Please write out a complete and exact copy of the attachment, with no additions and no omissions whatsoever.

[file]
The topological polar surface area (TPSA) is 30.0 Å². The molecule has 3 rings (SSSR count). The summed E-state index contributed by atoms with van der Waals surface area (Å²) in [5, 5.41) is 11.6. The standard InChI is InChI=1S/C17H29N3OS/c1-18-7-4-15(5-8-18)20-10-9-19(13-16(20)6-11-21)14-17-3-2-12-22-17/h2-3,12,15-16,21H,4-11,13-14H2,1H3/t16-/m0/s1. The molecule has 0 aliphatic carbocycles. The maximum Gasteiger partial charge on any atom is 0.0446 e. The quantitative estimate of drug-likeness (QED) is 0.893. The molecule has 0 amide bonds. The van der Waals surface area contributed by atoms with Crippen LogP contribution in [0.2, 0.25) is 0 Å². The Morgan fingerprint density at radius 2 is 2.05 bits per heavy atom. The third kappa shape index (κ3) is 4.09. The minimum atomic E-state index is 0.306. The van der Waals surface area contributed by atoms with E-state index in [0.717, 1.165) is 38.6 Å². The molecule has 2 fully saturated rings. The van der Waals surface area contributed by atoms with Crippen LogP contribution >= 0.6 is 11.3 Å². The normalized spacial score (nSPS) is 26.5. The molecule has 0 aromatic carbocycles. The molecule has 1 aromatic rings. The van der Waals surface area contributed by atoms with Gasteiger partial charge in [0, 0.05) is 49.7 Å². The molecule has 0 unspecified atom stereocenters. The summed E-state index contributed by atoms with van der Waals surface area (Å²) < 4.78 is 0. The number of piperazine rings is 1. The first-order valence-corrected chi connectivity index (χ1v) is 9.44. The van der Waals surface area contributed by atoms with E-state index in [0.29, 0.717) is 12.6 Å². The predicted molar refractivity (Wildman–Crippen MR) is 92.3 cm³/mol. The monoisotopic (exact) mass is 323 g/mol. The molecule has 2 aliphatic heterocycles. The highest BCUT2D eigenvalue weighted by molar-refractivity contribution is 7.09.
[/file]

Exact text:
The topological polar surface area (TPSA) is 30.0 Å². The molecule has 3 rings (SSSR count). The summed E-state index contributed by atoms with van der Waals surface area (Å²) in [5, 5.41) is 11.6. The standard InChI is InChI=1S/C17H29N3OS/c1-18-7-4-15(5-8-18)20-10-9-19(13-16(20)6-11-21)14-17-3-2-12-22-17/h2-3,12,15-16,21H,4-11,13-14H2,1H3/t16-/m0/s1. The molecule has 0 aliphatic carbocycles. The maximum Gasteiger partial charge on any atom is 0.0446 e. The quantitative estimate of drug-likeness (QED) is 0.893. The molecule has 0 amide bonds. The van der Waals surface area contributed by atoms with Crippen LogP contribution in [0.2, 0.25) is 0 Å². The Morgan fingerprint density at radius 2 is 2.05 bits per heavy atom. The third kappa shape index (κ3) is 4.09. The minimum atomic E-state index is 0.306. The van der Waals surface area contributed by atoms with E-state index in [0.717, 1.165) is 38.6 Å². The molecule has 2 fully saturated rings. The van der Waals surface area contributed by atoms with Crippen LogP contribution >= 0.6 is 11.3 Å². The normalized spacial score (nSPS) is 26.5. The molecule has 0 aromatic carbocycles. The molecule has 1 aromatic rings. The van der Waals surface area contributed by atoms with Gasteiger partial charge in [0, 0.05) is 49.7 Å². The molecule has 0 unspecified atom stereocenters. The summed E-state index contributed by atoms with van der Waals surface area (Å²) < 4.78 is 0. The number of piperazine rings is 1. The first-order valence-corrected chi connectivity index (χ1v) is 9.44. The van der Waals surface area contributed by atoms with E-state index in [0.29, 0.717) is 12.6 Å². The predicted molar refractivity (Wildman–Crippen MR) is 92.3 cm³/mol. The monoisotopic (exact) mass is 323 g/mol. The molecule has 2 aliphatic heterocycles. The highest BCUT2D eigenvalue weighted by molar-refractivity contribution is 7.09.